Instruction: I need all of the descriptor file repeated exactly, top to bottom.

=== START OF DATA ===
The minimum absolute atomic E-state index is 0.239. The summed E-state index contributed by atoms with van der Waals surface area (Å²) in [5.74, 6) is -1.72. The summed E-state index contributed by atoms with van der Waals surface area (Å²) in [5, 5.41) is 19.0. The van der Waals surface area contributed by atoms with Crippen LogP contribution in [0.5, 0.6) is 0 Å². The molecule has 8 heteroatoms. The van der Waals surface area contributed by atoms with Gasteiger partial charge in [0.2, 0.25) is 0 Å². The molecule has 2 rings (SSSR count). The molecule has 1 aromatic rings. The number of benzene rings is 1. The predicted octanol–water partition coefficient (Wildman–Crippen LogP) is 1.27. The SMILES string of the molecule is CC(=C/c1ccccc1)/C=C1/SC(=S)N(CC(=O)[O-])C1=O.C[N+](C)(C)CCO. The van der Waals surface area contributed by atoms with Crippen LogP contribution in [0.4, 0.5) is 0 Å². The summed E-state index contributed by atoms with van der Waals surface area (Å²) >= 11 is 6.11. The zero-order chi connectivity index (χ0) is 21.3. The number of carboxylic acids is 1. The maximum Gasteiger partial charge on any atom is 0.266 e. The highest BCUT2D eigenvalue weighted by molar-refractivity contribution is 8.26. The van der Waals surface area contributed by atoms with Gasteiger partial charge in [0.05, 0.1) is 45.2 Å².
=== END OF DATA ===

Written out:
The minimum absolute atomic E-state index is 0.239. The summed E-state index contributed by atoms with van der Waals surface area (Å²) in [5.74, 6) is -1.72. The summed E-state index contributed by atoms with van der Waals surface area (Å²) in [5, 5.41) is 19.0. The van der Waals surface area contributed by atoms with Crippen LogP contribution in [0.5, 0.6) is 0 Å². The molecule has 8 heteroatoms. The van der Waals surface area contributed by atoms with Gasteiger partial charge in [0.2, 0.25) is 0 Å². The molecule has 2 rings (SSSR count). The molecule has 1 aromatic rings. The number of benzene rings is 1. The predicted octanol–water partition coefficient (Wildman–Crippen LogP) is 1.27. The SMILES string of the molecule is CC(=C/c1ccccc1)/C=C1/SC(=S)N(CC(=O)[O-])C1=O.C[N+](C)(C)CCO. The van der Waals surface area contributed by atoms with Crippen LogP contribution in [0.4, 0.5) is 0 Å². The summed E-state index contributed by atoms with van der Waals surface area (Å²) >= 11 is 6.11. The zero-order chi connectivity index (χ0) is 21.3. The number of carboxylic acids is 1. The maximum Gasteiger partial charge on any atom is 0.266 e. The highest BCUT2D eigenvalue weighted by molar-refractivity contribution is 8.26. The van der Waals surface area contributed by atoms with Gasteiger partial charge in [0.05, 0.1) is 45.2 Å².